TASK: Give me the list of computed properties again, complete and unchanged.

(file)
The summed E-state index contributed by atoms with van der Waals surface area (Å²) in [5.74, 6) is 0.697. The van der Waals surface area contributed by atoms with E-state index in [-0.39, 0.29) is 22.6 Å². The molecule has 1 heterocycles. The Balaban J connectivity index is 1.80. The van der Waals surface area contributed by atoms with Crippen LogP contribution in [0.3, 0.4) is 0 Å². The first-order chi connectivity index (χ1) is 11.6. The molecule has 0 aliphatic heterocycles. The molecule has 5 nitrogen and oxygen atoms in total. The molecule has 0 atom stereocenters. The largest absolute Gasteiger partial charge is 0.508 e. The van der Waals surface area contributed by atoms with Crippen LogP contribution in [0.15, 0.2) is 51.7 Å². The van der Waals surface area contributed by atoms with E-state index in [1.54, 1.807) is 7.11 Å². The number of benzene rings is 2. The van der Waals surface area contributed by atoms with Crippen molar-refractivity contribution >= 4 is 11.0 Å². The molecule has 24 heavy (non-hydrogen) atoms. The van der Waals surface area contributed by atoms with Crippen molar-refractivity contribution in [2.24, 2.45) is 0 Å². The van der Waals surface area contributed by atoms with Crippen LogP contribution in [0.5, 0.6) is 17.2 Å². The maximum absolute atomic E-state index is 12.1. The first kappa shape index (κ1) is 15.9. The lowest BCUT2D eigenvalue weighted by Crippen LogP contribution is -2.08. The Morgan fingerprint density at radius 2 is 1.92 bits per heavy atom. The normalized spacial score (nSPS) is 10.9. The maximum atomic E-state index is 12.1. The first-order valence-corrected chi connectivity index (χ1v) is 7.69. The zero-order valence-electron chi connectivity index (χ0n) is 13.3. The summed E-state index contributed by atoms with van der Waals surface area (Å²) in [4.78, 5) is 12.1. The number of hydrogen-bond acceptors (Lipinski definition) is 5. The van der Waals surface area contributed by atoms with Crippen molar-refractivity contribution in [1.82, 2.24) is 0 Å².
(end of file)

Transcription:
The summed E-state index contributed by atoms with van der Waals surface area (Å²) in [5.74, 6) is 0.697. The van der Waals surface area contributed by atoms with E-state index in [-0.39, 0.29) is 22.6 Å². The molecule has 1 heterocycles. The Balaban J connectivity index is 1.80. The van der Waals surface area contributed by atoms with Crippen LogP contribution in [0.3, 0.4) is 0 Å². The first-order chi connectivity index (χ1) is 11.6. The molecule has 0 aliphatic heterocycles. The molecule has 5 nitrogen and oxygen atoms in total. The molecule has 0 atom stereocenters. The largest absolute Gasteiger partial charge is 0.508 e. The van der Waals surface area contributed by atoms with Crippen LogP contribution in [0.15, 0.2) is 51.7 Å². The van der Waals surface area contributed by atoms with E-state index in [1.54, 1.807) is 7.11 Å². The number of benzene rings is 2. The van der Waals surface area contributed by atoms with Crippen molar-refractivity contribution >= 4 is 11.0 Å². The molecule has 24 heavy (non-hydrogen) atoms. The van der Waals surface area contributed by atoms with Crippen molar-refractivity contribution in [2.24, 2.45) is 0 Å². The van der Waals surface area contributed by atoms with Crippen LogP contribution in [0.5, 0.6) is 17.2 Å². The maximum absolute atomic E-state index is 12.1. The first kappa shape index (κ1) is 15.9. The lowest BCUT2D eigenvalue weighted by Crippen LogP contribution is -2.08. The Morgan fingerprint density at radius 2 is 1.92 bits per heavy atom. The normalized spacial score (nSPS) is 10.9. The maximum atomic E-state index is 12.1. The first-order valence-corrected chi connectivity index (χ1v) is 7.69. The zero-order valence-electron chi connectivity index (χ0n) is 13.3. The summed E-state index contributed by atoms with van der Waals surface area (Å²) in [4.78, 5) is 12.1. The number of hydrogen-bond acceptors (Lipinski definition) is 5. The van der Waals surface area contributed by atoms with Crippen molar-refractivity contribution in [1.82, 2.24) is 0 Å².